W Kruis

Klinikum Döbeln, Stadt Döbeln, Saxony, Germany

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Publications (246)745.75 Total impact

  • [show abstract] [hide abstract]
    ABSTRACT: The consistency of endoscopic and histologic findings in patients with ulcerative colitis (UC) has not been elucidated. Choice of assessment may affect study outcomes. Post hoc analyses were performed using data from 2 randomized, controlled multicenter trials: (1) SAG-26, mesalazine granules for induction of remission in UC (n = 380), and (2) SAG-27, mesalazine granules for maintenance of UC remission (n = 647). Assessments included Clinical Activity Index, Endoscopic Index, modified Disease Activity Index, and Histology Index. In SAG-26, 52 of 380 patients (13.7%) with clinically (Clinical Activity Index >4) and endoscopically (Endoscopic Index ≥4) active UC showed no histological signs of active inflammation (Histology Index ≤1) at baseline. Among endoscopically and histologically active patients, 246 of 327 (75.2%) reached clinical remission versus 48 of 52 patients (92.3%) with active endoscopy but no inflammation on histology (difference, 17.1%; P = 0.006). The difference in the proportion of patients achieving clinical remission according to endoscopy and histology in clinically inactive (Clinical Activity Index ≤4) patients was 30.8% in SAG-26 (at the study end) and 28.1% in SAG-27 (at baseline). In SAG-27, clinical relapse occurred in 21.2% of patients with endoscopic and histologic remission at baseline and 27.1% of patients with some histological inflammation at baseline (P = 0.111). Using the modified Disease Activity Index ≤1 (mucosal healing) instead of the Endoscopic Index score, the difference was similar (21.2% versus 28.0%, P = 0.073). Endoscopic and histologic assessments differ in both active and inactive UC. Overdiagnosis of inflammation using endoscopy versus histology can significantly affect outcomes, at least in studies using induction of clinical remission as an endpoint. The assessment criteria for trials in UC should be reconsidered.
    Inflammatory Bowel Diseases 10/2013; · 5.12 Impact Factor
  • R H Pfützer, W Kruis
    DMW - Deutsche Medizinische Wochenschrift 08/2013; 138(31-32):1592-4. · 0.65 Impact Factor
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    ABSTRACT: Robust evidence regarding medical intervention for symptomatic uncomplicated colonic diverticular disease (DD) is sparse. To investigate mesalazine (Salofalk granules) in this setting. In a double-blind, placebo-controlled, multicentre, 6-week trial, patients were randomised to mesalazine 1000 mg three times daily or placebo. Primary efficacy endpoint was change in lower abdominal pain to week 4 (baseline defined using pain score from 7 days pre-treatment). Median change in lower abdominal pain with mesalazine vs. placebo was -37 (n = 56) vs. -33 (n = 61) [P = 0.374; 95% CI (-11; 4)] in the intent-to-treat (ITT) population, and -41 (n = 40) vs. -33 (n = 51) [P = 0.053; 95% CI (-18; 0)] in the per-protocol (PP) population, i.e. the primary endpoint was not significantly different. Post hoc adjustment for confounding factors ('baseline pain intensity', 'baseline symptom score (Brodribb)', and 'localisation of diverticula in the descending colon') resulted in P = 0.111 [ITT, 95% CI (-15.4; 1.6)] and P = 0.005 [PP, 95% CI (-19.7; -3.5)]. Between-group differences increased using pain score on day 1 as baseline, and reached significance for the PP population [mesalazine -42, placebo -26, P = 0.010; 95% CI (-25; -3)]. Median change in combined symptom score from baseline to week 4 was 257 mm with mesalazine vs. 198 mm with placebo [P = 0.064; 95% CI (-3; 105)]. More placebo-treated patients received analgesic/spasmolytic concomitant medication (34.4% vs. mesalazine 21.4%), indicating improved pain relief with mesalazine (P = 0.119). Safety was comparable. A daily dose of 3.0 g mesalazine may relieve pain during a symptomatic flare of uncomplicated DD. In this, the first placebo-controlled double-blind trial in acute uncomplicated DD, mesalazine showed promising therapeutic efficacy.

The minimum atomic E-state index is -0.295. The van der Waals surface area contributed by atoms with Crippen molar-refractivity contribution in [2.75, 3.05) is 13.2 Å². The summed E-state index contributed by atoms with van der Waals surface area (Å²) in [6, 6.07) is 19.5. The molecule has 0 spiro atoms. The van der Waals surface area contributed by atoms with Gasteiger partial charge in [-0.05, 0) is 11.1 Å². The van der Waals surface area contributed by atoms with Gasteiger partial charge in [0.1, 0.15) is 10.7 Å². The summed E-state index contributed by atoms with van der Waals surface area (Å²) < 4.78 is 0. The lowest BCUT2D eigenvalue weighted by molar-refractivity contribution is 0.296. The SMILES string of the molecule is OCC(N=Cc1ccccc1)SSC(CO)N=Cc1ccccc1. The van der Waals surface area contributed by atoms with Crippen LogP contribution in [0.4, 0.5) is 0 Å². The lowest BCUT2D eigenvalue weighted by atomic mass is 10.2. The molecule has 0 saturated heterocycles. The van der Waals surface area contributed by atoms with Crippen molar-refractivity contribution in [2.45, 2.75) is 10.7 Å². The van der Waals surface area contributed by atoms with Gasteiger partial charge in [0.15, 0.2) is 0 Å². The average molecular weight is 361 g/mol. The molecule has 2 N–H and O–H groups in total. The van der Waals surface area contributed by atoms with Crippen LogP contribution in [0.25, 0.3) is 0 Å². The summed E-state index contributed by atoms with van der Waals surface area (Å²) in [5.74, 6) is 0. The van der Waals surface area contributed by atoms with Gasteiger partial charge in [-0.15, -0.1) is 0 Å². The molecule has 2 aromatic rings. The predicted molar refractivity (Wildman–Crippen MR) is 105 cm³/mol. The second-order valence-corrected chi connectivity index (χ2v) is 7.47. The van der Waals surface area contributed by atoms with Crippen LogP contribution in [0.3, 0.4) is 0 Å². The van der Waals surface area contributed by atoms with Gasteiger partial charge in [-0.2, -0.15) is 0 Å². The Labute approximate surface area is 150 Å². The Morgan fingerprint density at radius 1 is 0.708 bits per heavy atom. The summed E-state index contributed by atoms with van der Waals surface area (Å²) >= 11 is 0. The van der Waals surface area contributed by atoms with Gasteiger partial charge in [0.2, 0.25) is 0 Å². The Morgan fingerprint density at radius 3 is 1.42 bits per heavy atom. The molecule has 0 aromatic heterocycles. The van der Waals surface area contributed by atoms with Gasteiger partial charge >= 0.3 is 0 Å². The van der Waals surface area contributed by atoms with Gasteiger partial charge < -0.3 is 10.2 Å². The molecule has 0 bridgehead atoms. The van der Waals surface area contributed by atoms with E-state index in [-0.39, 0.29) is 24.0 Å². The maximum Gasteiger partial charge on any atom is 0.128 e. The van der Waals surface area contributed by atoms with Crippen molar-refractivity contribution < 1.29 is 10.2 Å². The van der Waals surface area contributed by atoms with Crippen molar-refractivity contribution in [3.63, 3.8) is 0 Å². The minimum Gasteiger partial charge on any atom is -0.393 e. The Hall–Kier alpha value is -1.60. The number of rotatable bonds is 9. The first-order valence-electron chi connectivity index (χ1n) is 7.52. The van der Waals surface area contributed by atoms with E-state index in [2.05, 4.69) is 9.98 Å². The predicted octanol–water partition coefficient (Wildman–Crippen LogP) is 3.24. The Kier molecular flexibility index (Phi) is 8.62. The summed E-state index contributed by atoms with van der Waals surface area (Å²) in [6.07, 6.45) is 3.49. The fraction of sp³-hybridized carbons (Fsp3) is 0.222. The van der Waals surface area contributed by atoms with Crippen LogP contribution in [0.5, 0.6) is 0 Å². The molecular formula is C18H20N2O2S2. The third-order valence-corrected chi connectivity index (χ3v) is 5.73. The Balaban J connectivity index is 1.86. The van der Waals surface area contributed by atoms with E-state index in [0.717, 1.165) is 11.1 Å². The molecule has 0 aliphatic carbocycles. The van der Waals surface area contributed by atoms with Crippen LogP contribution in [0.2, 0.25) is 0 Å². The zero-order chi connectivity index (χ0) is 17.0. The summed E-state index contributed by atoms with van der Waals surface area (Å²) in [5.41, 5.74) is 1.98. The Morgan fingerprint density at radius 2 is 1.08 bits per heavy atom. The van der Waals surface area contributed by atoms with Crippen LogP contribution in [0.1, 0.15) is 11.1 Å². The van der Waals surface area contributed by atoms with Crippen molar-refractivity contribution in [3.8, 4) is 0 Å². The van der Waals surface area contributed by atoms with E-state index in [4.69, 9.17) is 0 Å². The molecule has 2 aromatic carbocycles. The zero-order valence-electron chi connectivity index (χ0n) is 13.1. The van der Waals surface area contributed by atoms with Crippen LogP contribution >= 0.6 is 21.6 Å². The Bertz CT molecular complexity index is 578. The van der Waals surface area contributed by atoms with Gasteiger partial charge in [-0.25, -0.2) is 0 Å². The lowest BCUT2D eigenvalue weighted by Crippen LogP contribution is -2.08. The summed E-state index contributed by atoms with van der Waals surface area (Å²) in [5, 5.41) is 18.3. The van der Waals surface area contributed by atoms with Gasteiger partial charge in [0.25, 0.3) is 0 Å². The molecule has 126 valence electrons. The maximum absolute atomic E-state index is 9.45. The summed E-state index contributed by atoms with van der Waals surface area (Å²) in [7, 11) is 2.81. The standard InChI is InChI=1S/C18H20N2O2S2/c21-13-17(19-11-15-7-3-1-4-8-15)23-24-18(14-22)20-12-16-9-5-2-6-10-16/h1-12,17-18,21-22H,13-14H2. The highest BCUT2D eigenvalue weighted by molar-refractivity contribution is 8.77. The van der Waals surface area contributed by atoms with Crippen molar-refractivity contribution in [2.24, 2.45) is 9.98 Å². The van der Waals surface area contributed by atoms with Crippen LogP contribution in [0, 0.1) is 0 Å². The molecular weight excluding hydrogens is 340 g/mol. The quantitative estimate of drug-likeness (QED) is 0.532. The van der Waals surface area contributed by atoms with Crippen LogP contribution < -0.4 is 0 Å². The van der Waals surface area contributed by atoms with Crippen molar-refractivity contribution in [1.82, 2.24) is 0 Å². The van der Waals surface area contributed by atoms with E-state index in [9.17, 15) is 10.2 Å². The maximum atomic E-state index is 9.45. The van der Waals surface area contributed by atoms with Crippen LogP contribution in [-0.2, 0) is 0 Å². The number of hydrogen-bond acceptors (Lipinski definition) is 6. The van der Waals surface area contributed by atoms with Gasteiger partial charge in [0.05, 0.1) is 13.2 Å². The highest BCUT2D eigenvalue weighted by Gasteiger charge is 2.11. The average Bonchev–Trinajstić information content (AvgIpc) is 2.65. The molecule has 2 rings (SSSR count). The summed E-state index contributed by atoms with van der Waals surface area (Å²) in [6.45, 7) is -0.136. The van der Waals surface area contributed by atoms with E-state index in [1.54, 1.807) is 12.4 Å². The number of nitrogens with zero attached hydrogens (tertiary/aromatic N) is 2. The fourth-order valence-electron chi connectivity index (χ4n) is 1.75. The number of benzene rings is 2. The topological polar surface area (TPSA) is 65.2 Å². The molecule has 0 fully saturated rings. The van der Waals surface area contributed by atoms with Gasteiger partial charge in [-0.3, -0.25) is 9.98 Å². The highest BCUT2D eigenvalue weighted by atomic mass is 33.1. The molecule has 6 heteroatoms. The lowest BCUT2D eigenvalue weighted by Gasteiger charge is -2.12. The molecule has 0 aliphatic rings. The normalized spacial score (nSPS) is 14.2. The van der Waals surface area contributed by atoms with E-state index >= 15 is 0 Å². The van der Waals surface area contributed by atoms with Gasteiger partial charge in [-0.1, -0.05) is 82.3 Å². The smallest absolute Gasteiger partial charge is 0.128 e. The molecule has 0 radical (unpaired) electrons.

Alimentary Pharmacology & Therapeutics 04/2013; 37(7):680-90. · 4.55 Impact Factor
  • Journal of Crohn s and Colitis 03/2013; · 3.39 Impact Factor
  • Wolfgang Kruis, Julia Morgenstern, Stefan Schanz
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    ABSTRACT: Appendicitis and diverticulitis are very common entities that show some similarities in diagnosis and course of disease. Both are widely believed to be simple clinical diagnoses, which is in contrast to scientific evidence. An accurate diagnosis has to describe not only the initial detection, but particularly the severity of the disease. It is based mainly on cross-sectional imaging by ultrasound (US) and computed tomography (CT). Appendectomy is the standard treatment for acute appendicitis and is mandatory in complicated cases. Antibiotic therapy is similarly effective in uncomplicated appendicitis, but long-term results are not sufficiently known. Treatment of diverticulitis is related to the disease status. Complications such as perforation and bleeding require intervention. Uncomplicated diverticulitis as graded by US or CT are subject to conservative management, in the form of outpatient or hospital care. It is an unresolved debate as to whether antibiotic treatment offers benefits. Mesalazine seems at least to improve pain. The real challenge is treatment of recurrent diverticulitis. Lifestyle measures such as nutritional habits and physical activity are found to influence diverticular disease. Besides immunosuppression, obesity is a significant risk factor for complicated diverticulitis. Whether any medication such as chronic antibiotics, probiotics or mesalazine offers benefits is unclear. The indication for sigmoid resection has changed; it is no longer given by the number of attacks, but rather by structural changes as depicted by cross-sectional imaging.